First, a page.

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Deborah Dean, Phillip A. Wadl, Denita Hadziabdic, William E. Klingeman, Bonnie H. Ownley, Timothy A. Rinehart, Adam J. Dattilo, Brian Scheffler, and Robert N. Trigiano

Viburnum rufidulum is a member of Adoxaceae, which includes the genera Viburnum , Sambucus , Sinadoxa , and Adoxa . The genus Viburnum is estimated to include ≈170 species with worldwide distribution ( Winkworth and Donoghue, 2004

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Richard C. Beeson Jr

research presented here was to quantify cumulative ET A of Viburnum odoratissimum Ker Gawl (viburnum) to expand the database of woody shrub water requirements during production. The second objective was to analyze the data using the Percent Canopy

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Candice A. Shoemaker and Michael Barnett

Viburnum bracteatum Rehd. is a member of the “dentatum” complex represented by at least three types: V. bracteatum, V. dentatum L., and V. rafinesquianum Schult. V. bracteatum is an endangered species in Georgia and at the federal level is a candidate as an endangered species. Two populations were located in northwestern Georgia; however, there is some concern as to whether they are in fact V. bracteatum. To determine if it is possible to distinguish between the three Viburnum species, cellulose acetate electrophoresis to detect isozyme variation was done. Polymorphic enzymes resolved were alcohol dehydrogenase, malic dehydrogenase, glucose-6-phosphate dehydrogenase, malic enzyme, 6-phosphogluconate dehydrogenase, phosphoglucomutase, and phosphoglucose isomerase. Fresh bud tissue was used, and tissue samples were electrophoresed three times for each enzyme assayed. A review of 100 phylogeny trees created with Dollop analysis was done. V. rafinesquianum, the known sample of V. bracteatum, and the 12 samples of possible V. bracteatum were all equally parsimonious. V. dentatum was consistently an outgroup. In conclusion, isozyme variation can assist in Viburnum species distinction.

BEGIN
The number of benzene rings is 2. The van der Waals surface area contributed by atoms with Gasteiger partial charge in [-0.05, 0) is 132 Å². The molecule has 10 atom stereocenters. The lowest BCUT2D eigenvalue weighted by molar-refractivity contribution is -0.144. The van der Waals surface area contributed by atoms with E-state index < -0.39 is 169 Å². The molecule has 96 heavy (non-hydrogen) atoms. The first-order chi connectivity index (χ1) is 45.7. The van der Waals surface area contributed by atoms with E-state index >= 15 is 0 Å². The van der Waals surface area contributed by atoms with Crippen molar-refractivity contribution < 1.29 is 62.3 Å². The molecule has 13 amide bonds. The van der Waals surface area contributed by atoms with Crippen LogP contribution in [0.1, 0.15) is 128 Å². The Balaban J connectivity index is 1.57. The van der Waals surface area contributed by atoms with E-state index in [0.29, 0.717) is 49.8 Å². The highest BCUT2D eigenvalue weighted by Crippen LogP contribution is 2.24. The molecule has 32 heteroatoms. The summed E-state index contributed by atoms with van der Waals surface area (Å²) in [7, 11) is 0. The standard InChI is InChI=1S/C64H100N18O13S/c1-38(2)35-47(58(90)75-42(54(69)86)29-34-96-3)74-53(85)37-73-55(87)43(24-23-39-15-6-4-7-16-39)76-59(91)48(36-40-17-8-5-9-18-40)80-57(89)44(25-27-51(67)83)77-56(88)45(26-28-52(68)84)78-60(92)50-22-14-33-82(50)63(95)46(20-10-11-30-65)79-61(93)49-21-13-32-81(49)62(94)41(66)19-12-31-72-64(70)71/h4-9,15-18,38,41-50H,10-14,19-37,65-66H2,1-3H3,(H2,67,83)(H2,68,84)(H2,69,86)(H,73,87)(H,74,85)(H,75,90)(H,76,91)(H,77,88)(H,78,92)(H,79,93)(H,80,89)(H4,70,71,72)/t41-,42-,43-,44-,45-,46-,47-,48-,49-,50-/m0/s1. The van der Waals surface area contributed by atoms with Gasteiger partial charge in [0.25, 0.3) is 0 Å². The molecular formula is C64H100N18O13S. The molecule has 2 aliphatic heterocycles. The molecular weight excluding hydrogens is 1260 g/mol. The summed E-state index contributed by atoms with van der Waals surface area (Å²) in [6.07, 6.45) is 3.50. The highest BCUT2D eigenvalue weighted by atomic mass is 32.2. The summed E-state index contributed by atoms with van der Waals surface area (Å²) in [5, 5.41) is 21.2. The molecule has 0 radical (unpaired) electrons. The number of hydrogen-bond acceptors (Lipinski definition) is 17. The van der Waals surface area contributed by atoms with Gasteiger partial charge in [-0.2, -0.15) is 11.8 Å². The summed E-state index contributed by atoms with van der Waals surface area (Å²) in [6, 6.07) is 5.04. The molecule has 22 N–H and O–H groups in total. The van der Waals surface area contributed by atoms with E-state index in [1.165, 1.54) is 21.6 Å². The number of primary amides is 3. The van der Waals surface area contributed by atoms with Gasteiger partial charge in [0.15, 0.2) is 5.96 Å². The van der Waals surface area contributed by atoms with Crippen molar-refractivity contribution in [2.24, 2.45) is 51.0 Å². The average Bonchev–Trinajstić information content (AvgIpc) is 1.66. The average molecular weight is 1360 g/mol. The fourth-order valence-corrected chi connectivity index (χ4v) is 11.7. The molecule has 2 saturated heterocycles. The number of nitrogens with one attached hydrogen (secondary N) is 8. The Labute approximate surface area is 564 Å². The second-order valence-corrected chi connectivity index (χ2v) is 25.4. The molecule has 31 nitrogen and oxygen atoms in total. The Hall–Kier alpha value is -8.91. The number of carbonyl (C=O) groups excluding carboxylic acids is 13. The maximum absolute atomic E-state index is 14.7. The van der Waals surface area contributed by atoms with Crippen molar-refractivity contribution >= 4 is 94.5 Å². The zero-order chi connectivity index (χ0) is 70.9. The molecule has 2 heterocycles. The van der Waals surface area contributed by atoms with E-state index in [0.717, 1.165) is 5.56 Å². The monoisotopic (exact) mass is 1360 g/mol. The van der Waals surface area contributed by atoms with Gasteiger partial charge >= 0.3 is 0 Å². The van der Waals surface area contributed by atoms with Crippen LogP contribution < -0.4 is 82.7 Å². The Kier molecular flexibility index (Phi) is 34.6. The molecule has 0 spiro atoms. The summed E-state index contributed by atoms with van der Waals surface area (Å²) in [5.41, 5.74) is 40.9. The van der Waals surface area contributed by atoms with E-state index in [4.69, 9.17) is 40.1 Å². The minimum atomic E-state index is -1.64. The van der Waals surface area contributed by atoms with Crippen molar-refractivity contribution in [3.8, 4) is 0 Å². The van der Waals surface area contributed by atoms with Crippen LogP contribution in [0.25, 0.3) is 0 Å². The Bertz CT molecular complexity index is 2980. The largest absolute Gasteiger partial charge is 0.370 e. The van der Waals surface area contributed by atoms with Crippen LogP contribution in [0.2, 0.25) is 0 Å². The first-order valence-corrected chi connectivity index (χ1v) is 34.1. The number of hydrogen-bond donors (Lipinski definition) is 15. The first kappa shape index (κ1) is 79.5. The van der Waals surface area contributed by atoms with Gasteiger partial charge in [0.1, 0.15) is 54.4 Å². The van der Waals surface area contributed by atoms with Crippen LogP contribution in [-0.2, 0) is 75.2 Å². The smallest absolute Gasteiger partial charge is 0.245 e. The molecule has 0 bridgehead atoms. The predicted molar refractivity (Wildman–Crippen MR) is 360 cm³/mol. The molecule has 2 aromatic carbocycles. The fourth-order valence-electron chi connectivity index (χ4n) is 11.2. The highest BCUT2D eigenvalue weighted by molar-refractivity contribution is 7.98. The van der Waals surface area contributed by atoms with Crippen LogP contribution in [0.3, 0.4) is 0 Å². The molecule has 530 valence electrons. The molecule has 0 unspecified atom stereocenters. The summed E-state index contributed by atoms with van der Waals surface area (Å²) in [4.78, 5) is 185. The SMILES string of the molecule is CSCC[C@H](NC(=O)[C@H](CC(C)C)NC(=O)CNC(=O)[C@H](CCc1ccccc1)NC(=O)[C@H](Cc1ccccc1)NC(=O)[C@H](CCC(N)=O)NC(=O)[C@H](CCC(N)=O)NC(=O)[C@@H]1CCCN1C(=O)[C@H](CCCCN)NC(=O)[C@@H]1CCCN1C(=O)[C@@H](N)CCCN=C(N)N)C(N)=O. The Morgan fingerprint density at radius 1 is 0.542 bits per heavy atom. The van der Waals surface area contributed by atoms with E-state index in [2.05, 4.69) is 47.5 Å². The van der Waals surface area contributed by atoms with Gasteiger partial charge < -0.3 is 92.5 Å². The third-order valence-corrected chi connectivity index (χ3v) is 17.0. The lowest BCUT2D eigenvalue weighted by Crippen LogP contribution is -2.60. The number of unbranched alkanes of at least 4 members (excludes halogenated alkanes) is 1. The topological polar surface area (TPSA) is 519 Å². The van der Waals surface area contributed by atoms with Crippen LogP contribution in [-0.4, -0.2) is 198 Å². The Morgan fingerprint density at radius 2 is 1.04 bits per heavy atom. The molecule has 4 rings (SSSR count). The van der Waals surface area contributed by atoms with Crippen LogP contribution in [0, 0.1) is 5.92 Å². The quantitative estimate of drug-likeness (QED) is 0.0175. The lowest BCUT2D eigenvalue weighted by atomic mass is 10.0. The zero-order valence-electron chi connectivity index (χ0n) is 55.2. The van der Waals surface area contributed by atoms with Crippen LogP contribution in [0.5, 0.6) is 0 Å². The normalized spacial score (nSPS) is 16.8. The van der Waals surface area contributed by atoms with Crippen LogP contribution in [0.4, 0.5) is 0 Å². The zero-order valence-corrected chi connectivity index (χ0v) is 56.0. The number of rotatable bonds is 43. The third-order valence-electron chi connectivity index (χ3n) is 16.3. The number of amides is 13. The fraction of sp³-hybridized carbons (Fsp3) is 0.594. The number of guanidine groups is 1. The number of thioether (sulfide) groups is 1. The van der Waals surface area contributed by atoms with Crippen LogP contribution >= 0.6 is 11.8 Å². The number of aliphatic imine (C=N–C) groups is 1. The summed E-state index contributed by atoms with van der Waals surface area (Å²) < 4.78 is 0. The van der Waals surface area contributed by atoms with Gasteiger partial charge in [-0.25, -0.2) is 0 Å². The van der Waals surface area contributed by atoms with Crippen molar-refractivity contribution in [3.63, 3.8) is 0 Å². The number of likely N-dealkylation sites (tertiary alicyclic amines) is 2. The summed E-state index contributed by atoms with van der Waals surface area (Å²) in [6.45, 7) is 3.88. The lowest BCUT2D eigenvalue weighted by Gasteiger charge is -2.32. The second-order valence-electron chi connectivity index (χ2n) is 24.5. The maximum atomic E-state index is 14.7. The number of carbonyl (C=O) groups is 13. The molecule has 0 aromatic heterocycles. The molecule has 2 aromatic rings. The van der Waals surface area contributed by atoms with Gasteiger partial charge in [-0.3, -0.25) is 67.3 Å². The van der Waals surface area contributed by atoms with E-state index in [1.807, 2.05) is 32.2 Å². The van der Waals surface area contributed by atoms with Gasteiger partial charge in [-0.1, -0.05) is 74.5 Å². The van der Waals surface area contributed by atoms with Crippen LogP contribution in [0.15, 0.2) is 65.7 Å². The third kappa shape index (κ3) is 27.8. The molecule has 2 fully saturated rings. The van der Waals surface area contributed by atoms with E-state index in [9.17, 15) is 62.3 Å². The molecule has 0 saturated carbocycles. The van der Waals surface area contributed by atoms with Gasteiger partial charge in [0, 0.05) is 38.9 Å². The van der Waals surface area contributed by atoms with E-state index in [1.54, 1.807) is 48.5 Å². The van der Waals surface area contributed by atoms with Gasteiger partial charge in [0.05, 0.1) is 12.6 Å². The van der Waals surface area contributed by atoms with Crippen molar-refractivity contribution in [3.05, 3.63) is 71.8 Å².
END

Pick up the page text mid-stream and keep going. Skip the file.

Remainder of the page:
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John F. Wachter and Paul E. Cappiello

Stems of 33 varieties of Viburnum were screened for low temperature tolerance on five dates. Terminal stem cuttings were shipped overnight to Orono, Maine, from Oregon, Michigan, and Minnesota. Following a controlled freezing regime, stems were incubated for 7–14 days and evaluated for injury by visual observation. Lowest survival temperatures (LST) were estimated as the lowest temperature at which 100% of stems were uninjured. Varieties of V. dentatum, V. lantana, V. opulus, and V. trilobum were rated as consistently very cold tolerant. Viburnum ×pragense, V. dilatatum, and V. rufidulum were rated as consistently moderately cold tolerant. All V. tomentosum varieties showed inconsistent LST estimates. Varieties from the Oregon source were rated as cold intolerant. Direct comparisons by variety and source will be discussed with emphasis on consistent LST estimates. Rates of deacclimation as they occurred over the five testing dates will also be discussed.

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John F. Wachter and Paul E. Cappiello